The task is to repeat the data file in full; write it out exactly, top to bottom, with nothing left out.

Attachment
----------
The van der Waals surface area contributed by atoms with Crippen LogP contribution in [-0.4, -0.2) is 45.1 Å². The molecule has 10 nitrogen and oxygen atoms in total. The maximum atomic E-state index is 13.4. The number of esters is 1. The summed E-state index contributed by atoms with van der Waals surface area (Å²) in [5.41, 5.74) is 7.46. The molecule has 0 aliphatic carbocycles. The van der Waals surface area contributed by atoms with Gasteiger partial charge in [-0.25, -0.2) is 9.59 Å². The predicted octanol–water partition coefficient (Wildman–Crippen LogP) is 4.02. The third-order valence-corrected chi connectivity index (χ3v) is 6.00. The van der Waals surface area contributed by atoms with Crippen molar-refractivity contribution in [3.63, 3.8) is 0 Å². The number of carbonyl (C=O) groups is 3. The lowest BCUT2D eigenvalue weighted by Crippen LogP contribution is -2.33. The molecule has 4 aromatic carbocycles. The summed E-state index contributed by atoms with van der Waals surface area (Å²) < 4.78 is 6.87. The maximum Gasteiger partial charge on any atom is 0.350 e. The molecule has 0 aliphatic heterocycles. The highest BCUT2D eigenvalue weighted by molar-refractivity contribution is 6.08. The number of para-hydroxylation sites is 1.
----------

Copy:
The van der Waals surface area contributed by atoms with Crippen LogP contribution in [-0.4, -0.2) is 45.1 Å². The molecule has 10 nitrogen and oxygen atoms in total. The maximum atomic E-state index is 13.4. The number of esters is 1. The summed E-state index contributed by atoms with van der Waals surface area (Å²) in [5.41, 5.74) is 7.46. The molecule has 0 aliphatic carbocycles. The van der Waals surface area contributed by atoms with Gasteiger partial charge in [-0.25, -0.2) is 9.59 Å². The predicted octanol–water partition coefficient (Wildman–Crippen LogP) is 4.02. The third-order valence-corrected chi connectivity index (χ3v) is 6.00. The van der Waals surface area contributed by atoms with Crippen molar-refractivity contribution in [3.63, 3.8) is 0 Å². The number of carbonyl (C=O) groups is 3. The lowest BCUT2D eigenvalue weighted by Crippen LogP contribution is -2.33. The molecule has 4 aromatic carbocycles. The summed E-state index contributed by atoms with van der Waals surface area (Å²) < 4.78 is 6.87. The maximum Gasteiger partial charge on any atom is 0.350 e. The molecule has 0 aliphatic heterocycles. The highest BCUT2D eigenvalue weighted by molar-refractivity contribution is 6.08. The number of para-hydroxylation sites is 1.